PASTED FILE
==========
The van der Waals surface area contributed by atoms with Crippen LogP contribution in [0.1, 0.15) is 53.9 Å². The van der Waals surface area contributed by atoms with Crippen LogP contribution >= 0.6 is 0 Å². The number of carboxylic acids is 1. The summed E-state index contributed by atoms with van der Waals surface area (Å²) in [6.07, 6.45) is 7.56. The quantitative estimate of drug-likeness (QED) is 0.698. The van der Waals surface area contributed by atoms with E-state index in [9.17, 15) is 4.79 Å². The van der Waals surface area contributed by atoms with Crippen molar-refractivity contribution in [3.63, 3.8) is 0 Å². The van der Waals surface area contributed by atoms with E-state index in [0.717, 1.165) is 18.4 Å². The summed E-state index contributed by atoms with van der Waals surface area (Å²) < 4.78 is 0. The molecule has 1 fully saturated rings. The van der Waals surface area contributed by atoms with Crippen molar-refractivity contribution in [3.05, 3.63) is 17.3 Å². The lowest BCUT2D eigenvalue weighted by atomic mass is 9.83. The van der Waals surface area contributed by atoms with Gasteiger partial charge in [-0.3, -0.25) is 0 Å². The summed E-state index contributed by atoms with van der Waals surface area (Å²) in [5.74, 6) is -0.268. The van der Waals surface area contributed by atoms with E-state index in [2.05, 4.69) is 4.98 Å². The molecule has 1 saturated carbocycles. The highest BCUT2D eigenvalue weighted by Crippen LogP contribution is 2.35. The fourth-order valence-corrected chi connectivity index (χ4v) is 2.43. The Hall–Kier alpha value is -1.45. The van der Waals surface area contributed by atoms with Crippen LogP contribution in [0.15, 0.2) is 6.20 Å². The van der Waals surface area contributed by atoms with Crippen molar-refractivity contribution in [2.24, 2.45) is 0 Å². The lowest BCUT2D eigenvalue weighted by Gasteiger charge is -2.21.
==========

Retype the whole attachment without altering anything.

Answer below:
The van der Waals surface area contributed by atoms with Crippen LogP contribution in [0.1, 0.15) is 53.9 Å². The van der Waals surface area contributed by atoms with Crippen LogP contribution >= 0.6 is 0 Å². The number of carboxylic acids is 1. The summed E-state index contributed by atoms with van der Waals surface area (Å²) in [6.07, 6.45) is 7.56. The quantitative estimate of drug-likeness (QED) is 0.698. The van der Waals surface area contributed by atoms with E-state index in [9.17, 15) is 4.79 Å². The van der Waals surface area contributed by atoms with Crippen molar-refractivity contribution in [3.63, 3.8) is 0 Å². The van der Waals surface area contributed by atoms with E-state index in [0.717, 1.165) is 18.4 Å². The summed E-state index contributed by atoms with van der Waals surface area (Å²) < 4.78 is 0. The molecule has 1 fully saturated rings. The van der Waals surface area contributed by atoms with Crippen molar-refractivity contribution in [3.05, 3.63) is 17.3 Å². The lowest BCUT2D eigenvalue weighted by atomic mass is 9.83. The van der Waals surface area contributed by atoms with Gasteiger partial charge in [-0.3, -0.25) is 0 Å². The summed E-state index contributed by atoms with van der Waals surface area (Å²) in [5.74, 6) is -0.268. The van der Waals surface area contributed by atoms with E-state index in [2.05, 4.69) is 4.98 Å². The molecule has 1 saturated carbocycles. The highest BCUT2D eigenvalue weighted by Crippen LogP contribution is 2.35. The fourth-order valence-corrected chi connectivity index (χ4v) is 2.43. The Hall–Kier alpha value is -1.45. The van der Waals surface area contributed by atoms with Crippen LogP contribution in [0.15, 0.2) is 6.20 Å². The van der Waals surface area contributed by atoms with Crippen molar-refractivity contribution in [2.24, 2.45) is 0 Å². The lowest BCUT2D eigenvalue weighted by Gasteiger charge is -2.21.